By Sukanta Chaudhuri

The same scene is being played out across India. Hordes of grim-faced, exhausted men, with a sprinkling of women and children, trudge down hot, dusty highways or throng bus stations and roadside shelters. A bus passes, loaded with 150-200 humans. All are out-of-job migrant workers returning to their villages hundreds of kilometres away.

In the cities they come from, there is often provision for food and shelter. That is no inducement to stay back. They have no money and no hope of earning any. They are worried about their families. Nothing in their lived experience or ancestral memory inspires them to trust the state. For them, Covid-19 is not an overriding threat: just one of a choice of evils, not as vivid as some others, like starvation.

Needless to say, this human flood makes nonsense of the lockdown. Delhi’s Anand Vihar bus terminus saw a crowd of thousands. A crammed bus can be still more infectious.

Clearly, the rules must either be better enforced or else rethought. Enforcement may not be the right, and obvious, choice, it appears. However unaggressive by nature, a half-starved, frustrated crowd might consider it the ultimate betrayal and erupt, possibly with a cascade effect. Humane considerations aside, the last thing India needs just now is a law-and order crisis.

Nor should humane considerations be laid aside. People have already died on the move; the danger will increase as it grows hotter. Police have intercepted container trucks crammed with men. No one knows how many children are at risk: surely, thousands, maybe more. Whatever the legal rights and wrongs, India cannot be seen to fail this large, vulnerable swathe of its people.

Many of the migrants would be travelling anyway — to harvesting work, ensuring them an income and the nation its food supply. Several states need to harvest the rabi crop, and are anxious about labour supply during lockdown. There is talk of phased restoration of certain industries.

State borders have been reopened for all types of goods traffic, necessarily with the humans transporting them. We may, at least, assess the feasibility of some more steps for limited, strictly monitored inter-state movement of people.

The best way to make this viable may be to utilise the railways. India’s entire passenger railway network is under lockdown. The tracks and infrastructure have endless spare capacity, allowing much faster transit than normally. One could reach most points in Bihar from Delhi in 10-12 hours on a non-stop, point-to-point run. Even Thiruvananthapuram to Bihar might be possible in 30 hours. Most crucially, being GoI’s exclusive domain, the railways could provide securely monitored transit. With a small on-board police team, a train can be effectively sealed off without any contact with the hinterland en route, obviating any infection or, indeed, confrontation with locals.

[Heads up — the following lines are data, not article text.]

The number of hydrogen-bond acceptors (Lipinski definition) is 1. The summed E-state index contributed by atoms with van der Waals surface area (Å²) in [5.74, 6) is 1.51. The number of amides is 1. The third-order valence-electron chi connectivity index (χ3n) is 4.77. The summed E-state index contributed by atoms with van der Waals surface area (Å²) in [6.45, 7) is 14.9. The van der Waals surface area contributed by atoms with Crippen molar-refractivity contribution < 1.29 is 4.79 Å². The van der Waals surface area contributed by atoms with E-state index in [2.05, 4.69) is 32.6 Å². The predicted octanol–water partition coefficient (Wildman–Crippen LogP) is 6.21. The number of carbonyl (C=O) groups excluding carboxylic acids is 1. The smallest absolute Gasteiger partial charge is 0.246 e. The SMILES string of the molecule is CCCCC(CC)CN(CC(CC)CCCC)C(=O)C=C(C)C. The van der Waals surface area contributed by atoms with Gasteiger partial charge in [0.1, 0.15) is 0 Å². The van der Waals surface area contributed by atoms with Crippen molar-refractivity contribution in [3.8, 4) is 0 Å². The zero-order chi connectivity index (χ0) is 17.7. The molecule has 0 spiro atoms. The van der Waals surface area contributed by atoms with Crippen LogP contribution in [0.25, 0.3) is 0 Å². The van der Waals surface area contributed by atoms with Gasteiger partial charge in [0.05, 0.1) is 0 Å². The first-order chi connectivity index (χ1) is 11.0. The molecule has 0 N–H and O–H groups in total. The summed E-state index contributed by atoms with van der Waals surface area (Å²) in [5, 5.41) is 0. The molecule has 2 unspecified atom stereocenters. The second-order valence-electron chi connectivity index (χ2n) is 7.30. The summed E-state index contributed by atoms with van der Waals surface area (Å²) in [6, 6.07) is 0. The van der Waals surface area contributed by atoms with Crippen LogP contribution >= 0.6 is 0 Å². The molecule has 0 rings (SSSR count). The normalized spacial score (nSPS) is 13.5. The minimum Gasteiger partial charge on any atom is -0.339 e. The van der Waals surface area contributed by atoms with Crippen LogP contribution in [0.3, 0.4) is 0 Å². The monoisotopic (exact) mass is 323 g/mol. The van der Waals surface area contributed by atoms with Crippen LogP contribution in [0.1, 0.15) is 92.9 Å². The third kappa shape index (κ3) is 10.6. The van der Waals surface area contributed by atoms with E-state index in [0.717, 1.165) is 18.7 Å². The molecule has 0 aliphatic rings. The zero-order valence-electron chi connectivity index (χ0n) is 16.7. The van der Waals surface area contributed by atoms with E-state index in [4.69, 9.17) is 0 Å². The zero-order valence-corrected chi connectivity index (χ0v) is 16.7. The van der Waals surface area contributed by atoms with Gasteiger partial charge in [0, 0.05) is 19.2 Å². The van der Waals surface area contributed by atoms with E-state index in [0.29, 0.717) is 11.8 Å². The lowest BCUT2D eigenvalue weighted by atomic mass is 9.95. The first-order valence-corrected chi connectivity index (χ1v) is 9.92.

Medical monitoring could be conducted both before boarding and on arrival. The empty terminal complexes at major stations would afford ample space for checks and even quarantine. The railways are converting up to 20,000 coaches into isolation wards, and reserving 50% beds in railway hospitals for Covid-19 patients. The ground is laid for a seamless regime of medical surveillance and treatment for a controlled flow of passengers.

Closed-access railway transit may offer the only practical and humane relief to the migrant workers cast adrift. As Stage 2 of the same strategy, we could think of using this means for mass inter-state labour supply, to harvest crops in the first instance. The Telangana government has already approached Bihar with such a proposal.

What about social distancing? Entry must be controlled. There can be no question of the horrendous crowding still witnessed in time of calamities and festivals. India’s longest passenger train has 24 coaches. The standard second-class coach seats 90-plus passengers.

Without further crowding — no one on the floor, bunks or roof, or clinging to the doors — a 24-coach train could carry some 2,200 people. This would allow reasonably spaced seating, though below Covid-19 norms: the latter would admit some 1,300 passengers per train. Given the entire rolling stock of the Indian Railways, even that should be feasible. This is no time to stint on resources. Any expenditure would be justified if it saved the rabi crop in several states, to look no further.

Human resources cannot be deployed at risk to human life and wellbeing. No compromise is admissible on that score. But we should reflect dispassionately how much compromise is involved in a given proposal, and what human and economic disaster it might prevent. The migrant workers on the road are a major risk to themselves and to others. Any proposal to mitigate that risk demands attention.

(The writer is professor emeritus, Jadavpur University, Kolkata)

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